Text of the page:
Wireless Communications Facilities on Village Property or Streets
Where Will Small Cell Wireless Facilities be Located?
Generally, wireless companies install Small Cell wireless facilities in the public right-or-way on existing structures such as utility and light poles, or install new free-standing poles. Typically, it is not feasible for carriers to request a location on private property as this requires agreements with individual property owners and consistency with the intent and character of the established zoning for the neighborhood.
Can the City Say "No" to the Installation of Small Cell Wireless Facilities in Village Rights-of-Way?
Federal and State law prohibits municipalities from denying or preventing the installation of Small Cell infrastructure in the public right-of-way and requires treatment of the equipment in the same manner as other permitted infrastructure/utilities. However, Greenwood Village maintains authority to regulate Small Cell equipment based on design and appearance standards.
Does This Mean a Small Cell Facility Can be Placed Adjacent to My Property?
Yes, if there is adequate right-of-way and the Small Cell facility meets the Village Code and Small Cell Infrastructure Design Guidelines adopted by City Council. The Village anticipates that most interest will initially be focused in the commercial areas to address the demands of the networks; however, facilities may be placed in residential areas to improve service coverage and capacity, as deemed necessary by the wireless carrier companies. Greenwood Village Small Cell Infrastructure Design Guidelines
What is the Village's Role and Process with Small Cell Applications?
The Village's Community Development Department will review all new wireless communications applications in the public right-or-way in conjunction with the Greenwood Village Small Cell Design Guidelines, and Municipal Code, developed in accordance with Federal and State law. Federal law mandates the Village grant permits within established "shot clock" time frames which vary depending on the type of facility.
How Will I be Notified of Any Small Cell Applications in My Neighborhood?
All new applications for Small Cell wireless facilities will be reviewed and approved administratively, if the applications meet the Village Code and Small Cell Infrastructure Design Guidelines. However, when a new facility is proposed adjacent to a residential area, a courtesy notification will be provided to the adjacent properties with resources for obtaining additional information on the application. The notice may come from the Village or from the wireless carrier company directly, with contact information for questions on the specific facility proposed.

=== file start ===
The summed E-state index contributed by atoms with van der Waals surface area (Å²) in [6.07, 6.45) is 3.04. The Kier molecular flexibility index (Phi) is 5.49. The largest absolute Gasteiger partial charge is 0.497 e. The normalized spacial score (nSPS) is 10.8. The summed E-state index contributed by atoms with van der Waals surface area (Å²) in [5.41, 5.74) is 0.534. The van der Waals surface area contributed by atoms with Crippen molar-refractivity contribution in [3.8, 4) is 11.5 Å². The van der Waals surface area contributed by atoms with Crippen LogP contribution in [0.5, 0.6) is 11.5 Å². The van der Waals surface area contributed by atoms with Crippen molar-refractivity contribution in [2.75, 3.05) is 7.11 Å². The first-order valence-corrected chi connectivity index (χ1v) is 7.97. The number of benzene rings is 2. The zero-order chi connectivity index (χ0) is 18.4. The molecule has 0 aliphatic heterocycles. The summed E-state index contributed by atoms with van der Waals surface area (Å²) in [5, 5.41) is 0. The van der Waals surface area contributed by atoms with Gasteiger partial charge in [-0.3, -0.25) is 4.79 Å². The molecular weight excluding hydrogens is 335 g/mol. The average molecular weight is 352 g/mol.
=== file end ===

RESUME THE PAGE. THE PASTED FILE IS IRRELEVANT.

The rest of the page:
How do I obtain Information on a Specific Facility, or Contact the Wireless Carrier Company?
Contact information for each wireless carrier company with wireless facilities on (or proposed on) Village property or Village streets are shown below. If a wireless facility is proposed adjacent to your property, a courtesy notification will be provided with resources for obtaining additional information on the application. You can also contact the Community Development Department at 303-486-5783 or email with any questions on a specific facility.
Small Cell Infrastructure and Health and Safety Concerns
According to the Federal Communications Commission (FCC), there is no conclusive evidence that cell phone towers pose any danger to public health. Unfortunately, state and local governments are prohibited by federal law from basing any telecommunication decisions on radio frequency emissions. The FCC has been given sole authority for regulating in this area. The most the Village can do is ask carriers to certify that they comply with FCC federal safety standards.
The Village is part of an organization (Colorado Communications Utility Alliance) that advocates updating safety standards for RF emissions. To date, the FCC has not come out with any regulations specific to 5G. To the extent that you would like to see greater local and/or state control over radio frequency emissions and/or urge the FCC to update its safety standards, we recommend you contact your Congressional representatives.
- Do I need an asbestos report?
Asbestos is regulated by the Colorado Department of Public Health and Environment. Additional information may be found by contacting them at (303) 692-3100.
- Do I need a building permit?
Building permits are required for new constructions, alterations, or repairs of existing buildings. Also, concrete work, landscaping, and other exterior alterations. Please download our Building Permits Helpful Information handout. If unsure, please email firstname.lastname@example.org, and we'll gladly verify.
- Do I need an inspection?
Inspections are required as part of the permit process.
- How can I obtain building plan copies?
Depending on the specific type of plan and the zoning area it pertains to, different plans have varied retention periods. To access a copy of any of our plans, we recommend submitting a public records request through the Online Services page on our website.
- How do I find my property lines?
Obtain a copy of your property's legal description (if you don't have a copy, you may be able to get this from the Arapahoe County Assessor's office or copy of the plat map for your subdivision). You may also want to hire a surveyor to reestablish your property corners and property lines for you.
- How do I find out my property's zoning?
The easiest way to find out your property's zoning is to email Community Development at email@example.com or call 303-486-5783 and request to speak with the day's planner.